3. Take baby steps.  In any good program they say things like “Well, it took you 9 months to gain that weight…” or whatever, but we forget the months and expect immediate results.  When I deal with clients who are in a rush, I watch their language.  What they are willing to change and work on right now without expecting to change over night always tells me more about themselves than they realize.  Are they being honest with themselves?  Are they willing to do the work?  <<< 2 great questions to ask yourself.  Don’t attach yourself to a certain place, friend, job, promotion etc. without seeing all the steps it takes to make it work.  Your self-worth is also not tied up in the fact that sometimes things simply don’t work out.  Not trying to throw anyone under the bus, but take teacher of the year.  It was not ever based on merit in my school district.  One lady won because she was not actually at work all year.  True story.  She was ill, and people were glad she was better.  While I get this, truly I do, other people were so wrapped up in winning that they talked about this for months.  It was never in your control.  Period.  Let. It. Go. Be like Elsa.
  4. On that note, learn to take rejection.  Things happen.  Let’s think back to the first time you faced rejection.  Hmmm.  I got it.  My school team (back then it was called Olympics of the Mind), came really close to winning the top prize and going to state, which was a big deal to my 5th grade self.  Sadly, we lost.  But we all had a great deal of fun and our performance was very unique.  We got to work together on the props and I made new friends.  I still talk to those people today…some x number of years I won’t name later.  Fast forward to being observed as a teacher.  UGH.  I could not stand it because there were so many factors out of my control.  Would x kid act like his lost his mind today?  Definitely.  Would such and such say something embarrassing?  Yes.  Always.  But what could I control?  Me.  Myself.  And I.  I would visualize the lesson going perfectly, having the correct responses, and being prepared.  Sometimes it worked…sometimes I had to say you know what?  I will try again tomorrow.  <<< always remember you can try again.  Something better might be coming from that rejection and you never even saw it coming.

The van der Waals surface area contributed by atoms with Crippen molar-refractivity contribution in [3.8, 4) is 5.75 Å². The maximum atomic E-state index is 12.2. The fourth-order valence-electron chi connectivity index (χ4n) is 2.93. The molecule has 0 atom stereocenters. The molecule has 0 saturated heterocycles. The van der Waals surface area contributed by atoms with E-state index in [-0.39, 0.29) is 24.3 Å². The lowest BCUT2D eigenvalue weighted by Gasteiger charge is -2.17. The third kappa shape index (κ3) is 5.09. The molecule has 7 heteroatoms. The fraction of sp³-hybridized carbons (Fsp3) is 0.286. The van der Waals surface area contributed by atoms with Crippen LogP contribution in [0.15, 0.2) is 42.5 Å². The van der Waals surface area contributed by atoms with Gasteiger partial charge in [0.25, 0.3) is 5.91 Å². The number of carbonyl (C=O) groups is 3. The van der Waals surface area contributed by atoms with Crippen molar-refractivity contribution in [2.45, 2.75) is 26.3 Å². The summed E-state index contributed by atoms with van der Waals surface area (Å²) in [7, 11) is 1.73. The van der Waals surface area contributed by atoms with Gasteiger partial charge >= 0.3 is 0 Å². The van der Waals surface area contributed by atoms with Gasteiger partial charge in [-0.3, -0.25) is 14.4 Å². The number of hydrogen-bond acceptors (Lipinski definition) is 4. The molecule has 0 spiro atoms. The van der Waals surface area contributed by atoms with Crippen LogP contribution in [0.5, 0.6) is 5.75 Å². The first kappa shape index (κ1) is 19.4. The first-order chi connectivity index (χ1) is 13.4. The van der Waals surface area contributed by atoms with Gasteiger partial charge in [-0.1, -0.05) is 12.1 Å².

5. Lastly, remember you are always learning.  Focus on you and only you.  Learn to be like the cool new Michael Phelps meme out there.  It looks like this:Micheal_phelpsBut it says winners focus on winning.  Losers focus on winners.  Or something like that:)  I know many, many people who are constantly checking on what others are doing.  Do you think the people out there doing things are thinking about them?  Nope.  Have a “growth mindset” where you know you have some things to learn, but looking at other people and where they are is not going to help you.  Only focus on you and your path.

powerWant to work with me on changing yourself in a self-guided course?  More on that here.  Also see Head|Heart|Health for more.